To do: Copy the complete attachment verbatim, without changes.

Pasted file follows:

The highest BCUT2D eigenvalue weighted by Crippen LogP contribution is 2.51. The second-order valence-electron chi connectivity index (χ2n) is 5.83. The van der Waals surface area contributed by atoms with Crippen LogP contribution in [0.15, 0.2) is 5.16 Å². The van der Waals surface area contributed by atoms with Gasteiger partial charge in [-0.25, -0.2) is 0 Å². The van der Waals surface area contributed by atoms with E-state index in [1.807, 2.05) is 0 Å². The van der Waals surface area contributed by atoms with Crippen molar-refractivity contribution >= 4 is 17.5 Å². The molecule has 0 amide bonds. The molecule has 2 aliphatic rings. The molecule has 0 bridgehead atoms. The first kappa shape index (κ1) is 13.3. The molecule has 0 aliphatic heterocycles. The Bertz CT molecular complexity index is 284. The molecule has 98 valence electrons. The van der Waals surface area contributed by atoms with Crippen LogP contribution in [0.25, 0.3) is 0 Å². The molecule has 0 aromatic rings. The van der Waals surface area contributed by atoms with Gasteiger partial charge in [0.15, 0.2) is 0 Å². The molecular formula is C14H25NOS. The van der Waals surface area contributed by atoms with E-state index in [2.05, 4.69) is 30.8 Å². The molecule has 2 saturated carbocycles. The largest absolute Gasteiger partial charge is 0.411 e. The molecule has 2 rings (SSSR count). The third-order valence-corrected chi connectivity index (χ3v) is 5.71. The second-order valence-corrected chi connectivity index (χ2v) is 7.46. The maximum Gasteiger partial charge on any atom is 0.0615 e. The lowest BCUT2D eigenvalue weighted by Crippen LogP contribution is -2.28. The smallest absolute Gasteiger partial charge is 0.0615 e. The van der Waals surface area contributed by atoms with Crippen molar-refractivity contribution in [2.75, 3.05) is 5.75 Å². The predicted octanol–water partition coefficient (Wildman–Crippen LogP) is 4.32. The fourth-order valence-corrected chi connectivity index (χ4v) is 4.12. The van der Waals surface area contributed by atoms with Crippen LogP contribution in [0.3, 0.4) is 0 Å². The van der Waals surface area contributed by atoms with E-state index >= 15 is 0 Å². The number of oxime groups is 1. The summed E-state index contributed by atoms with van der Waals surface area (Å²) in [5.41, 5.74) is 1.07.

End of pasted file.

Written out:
The highest BCUT2D eigenvalue weighted by Crippen LogP contribution is 2.51. The second-order valence-electron chi connectivity index (χ2n) is 5.83. The van der Waals surface area contributed by atoms with Crippen LogP contribution in [0.15, 0.2) is 5.16 Å². The van der Waals surface area contributed by atoms with Gasteiger partial charge in [-0.25, -0.2) is 0 Å². The van der Waals surface area contributed by atoms with E-state index in [1.807, 2.05) is 0 Å². The van der Waals surface area contributed by atoms with Crippen molar-refractivity contribution >= 4 is 17.5 Å². The molecule has 0 amide bonds. The molecule has 2 aliphatic rings. The molecule has 0 bridgehead atoms. The first kappa shape index (κ1) is 13.3. The molecule has 0 aliphatic heterocycles. The Bertz CT molecular complexity index is 284. The molecule has 98 valence electrons. The van der Waals surface area contributed by atoms with Crippen LogP contribution in [0.25, 0.3) is 0 Å². The molecule has 0 aromatic rings. The van der Waals surface area contributed by atoms with Gasteiger partial charge in [0.15, 0.2) is 0 Å². The molecular formula is C14H25NOS. The van der Waals surface area contributed by atoms with E-state index in [2.05, 4.69) is 30.8 Å². The molecule has 2 saturated carbocycles. The largest absolute Gasteiger partial charge is 0.411 e. The molecule has 2 rings (SSSR count). The third-order valence-corrected chi connectivity index (χ3v) is 5.71. The second-order valence-corrected chi connectivity index (χ2v) is 7.46. The maximum Gasteiger partial charge on any atom is 0.0615 e. The lowest BCUT2D eigenvalue weighted by Crippen LogP contribution is -2.28. The smallest absolute Gasteiger partial charge is 0.0615 e. The van der Waals surface area contributed by atoms with Crippen molar-refractivity contribution in [2.75, 3.05) is 5.75 Å². The predicted octanol–water partition coefficient (Wildman–Crippen LogP) is 4.32. The fourth-order valence-corrected chi connectivity index (χ4v) is 4.12. The van der Waals surface area contributed by atoms with Crippen LogP contribution in [0.3, 0.4) is 0 Å². The van der Waals surface area contributed by atoms with E-state index >= 15 is 0 Å². The number of oxime groups is 1. The summed E-state index contributed by atoms with van der Waals surface area (Å²) in [5.41, 5.74) is 1.07.